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Western Idaho Shear Zone: is snow in the forecast?

FlexArray Experiment: Western Idaho Shear Zone

If this photo (below) of a 6' 1" tall individual looking up at the top of the solar panel mast doesn't cause one to wonder how much snow the mountains near Cornucopia, Oregon receive, a Snow Cat (below left) at a nearby lodge certain makes it's clear - lots of it. This temporary seismic station installed in the mountains of eastern Oregon is part of Dr. Ray Russo's Western Idaho Shear Zone Earthscope Flexible Array experiment. Spanning eastern Oregon to eastern Idaho, the seismic network covers arguably some of the most remote and rugged mountains of the contiguous United States.


Cornucopia, Oregon.  The solar panel mast stands approximate 5 meters high so as to ensure the solar panels, which power the seismic station, remain above significant snow accumulations typical in the area.






Dr. Ray Russo of the University of Florida, Dr. Victor Mocanu of the University of Bucharest, and several graduate students, with PASSCAL field support, have completed the 2nd stage of station installation this past Fall.  The project will examine the structure that bounds Precambrian North America in the eastern Oregon-western Idaho region, the Salmon River suture, by studying the effects of the regional geology on seismic waves emanating from distance earthquakes which the network records.


Cornucopia, Oregon.  A Tucker Snow Cat sends quite the message regarding snow fall and accumulation near the site.


Broadband sensor installed utilizing the direct burial technique.  The sensor is buried in damp sand, which is tamped to ensure minimal setting occurs, prior to being covered with soil.  Typical depth to the base of sensor is on the order of 0.8 - 0.9 m.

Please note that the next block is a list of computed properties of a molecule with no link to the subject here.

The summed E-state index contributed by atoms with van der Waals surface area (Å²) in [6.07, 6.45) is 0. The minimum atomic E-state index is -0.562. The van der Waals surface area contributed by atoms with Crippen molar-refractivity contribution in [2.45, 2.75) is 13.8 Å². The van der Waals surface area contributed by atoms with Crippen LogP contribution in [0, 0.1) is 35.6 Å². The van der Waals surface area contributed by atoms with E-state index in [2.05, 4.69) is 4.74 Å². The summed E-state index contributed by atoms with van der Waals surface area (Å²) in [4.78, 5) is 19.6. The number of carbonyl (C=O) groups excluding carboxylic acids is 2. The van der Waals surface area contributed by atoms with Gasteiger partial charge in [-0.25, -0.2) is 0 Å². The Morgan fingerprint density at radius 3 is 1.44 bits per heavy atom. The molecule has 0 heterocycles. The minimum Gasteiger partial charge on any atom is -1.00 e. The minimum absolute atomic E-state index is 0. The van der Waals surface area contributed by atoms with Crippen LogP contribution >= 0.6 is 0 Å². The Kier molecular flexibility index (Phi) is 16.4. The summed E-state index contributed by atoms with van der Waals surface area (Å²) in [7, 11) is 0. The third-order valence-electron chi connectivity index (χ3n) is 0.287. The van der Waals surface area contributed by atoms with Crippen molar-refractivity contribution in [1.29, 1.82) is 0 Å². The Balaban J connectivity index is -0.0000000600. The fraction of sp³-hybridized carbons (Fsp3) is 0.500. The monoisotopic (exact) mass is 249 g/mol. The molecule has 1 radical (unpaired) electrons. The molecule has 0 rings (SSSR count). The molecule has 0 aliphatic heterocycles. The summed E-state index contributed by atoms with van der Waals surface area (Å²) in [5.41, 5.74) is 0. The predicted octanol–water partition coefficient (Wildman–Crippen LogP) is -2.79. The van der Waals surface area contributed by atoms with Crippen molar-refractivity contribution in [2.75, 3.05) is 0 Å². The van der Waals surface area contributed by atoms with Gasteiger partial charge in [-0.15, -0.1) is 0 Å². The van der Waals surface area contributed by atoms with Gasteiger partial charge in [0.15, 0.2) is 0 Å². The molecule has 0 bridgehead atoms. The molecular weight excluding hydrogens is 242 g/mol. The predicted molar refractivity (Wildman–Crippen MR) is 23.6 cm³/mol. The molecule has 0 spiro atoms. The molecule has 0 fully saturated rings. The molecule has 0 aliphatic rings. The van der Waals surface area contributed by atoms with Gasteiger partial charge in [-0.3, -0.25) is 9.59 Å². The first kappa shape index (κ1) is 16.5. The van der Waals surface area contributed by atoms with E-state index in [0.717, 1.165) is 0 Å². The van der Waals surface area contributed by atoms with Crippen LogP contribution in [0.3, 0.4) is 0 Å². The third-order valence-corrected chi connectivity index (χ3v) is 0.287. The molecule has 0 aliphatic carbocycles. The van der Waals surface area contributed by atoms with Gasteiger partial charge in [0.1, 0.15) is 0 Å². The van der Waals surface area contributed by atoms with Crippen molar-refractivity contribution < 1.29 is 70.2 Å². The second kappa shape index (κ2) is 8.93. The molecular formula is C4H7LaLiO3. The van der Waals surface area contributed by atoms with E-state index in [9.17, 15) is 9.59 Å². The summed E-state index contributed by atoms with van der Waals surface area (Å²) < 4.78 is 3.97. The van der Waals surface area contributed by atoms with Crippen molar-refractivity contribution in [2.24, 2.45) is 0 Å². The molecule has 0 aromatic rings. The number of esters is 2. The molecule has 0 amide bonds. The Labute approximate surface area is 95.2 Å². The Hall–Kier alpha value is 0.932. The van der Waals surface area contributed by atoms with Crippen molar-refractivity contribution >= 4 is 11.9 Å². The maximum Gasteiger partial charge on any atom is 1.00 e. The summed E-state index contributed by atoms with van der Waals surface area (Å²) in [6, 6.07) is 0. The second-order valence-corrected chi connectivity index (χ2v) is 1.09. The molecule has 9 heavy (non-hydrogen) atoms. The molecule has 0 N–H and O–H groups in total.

Salmon River Mountains west of Challis, Idaho.  Formidable snow accumulations to which some of the stations within the network will be exposed.


Each station in the network has been installed utilizing the direct burial technique for sensor emplacement.  Motivations for use of the technique include a substantial savings with respect to installation time and expense.  Under ideal conditions stations may be installed in less than one hour with a fraction of the materials required of a typical temporary sensor vault.  Preliminary studies of data recorded by sensors installed utilizing the technique indicate ambient noise characteristics are comparable to that of data recorded by sensors installed in typical temporary seismic vaults.

Interested in the project's data?  Look for network XT, station L29, located near John Day, Oregon, as its data are open to data requests at the IRIS DMC.


John Day, Oregon.  On the west side the network, Victor Mocanu, Katee Neesmith, Ray Russo and George Slad complete their first install as a training exercise before forming separate install teams.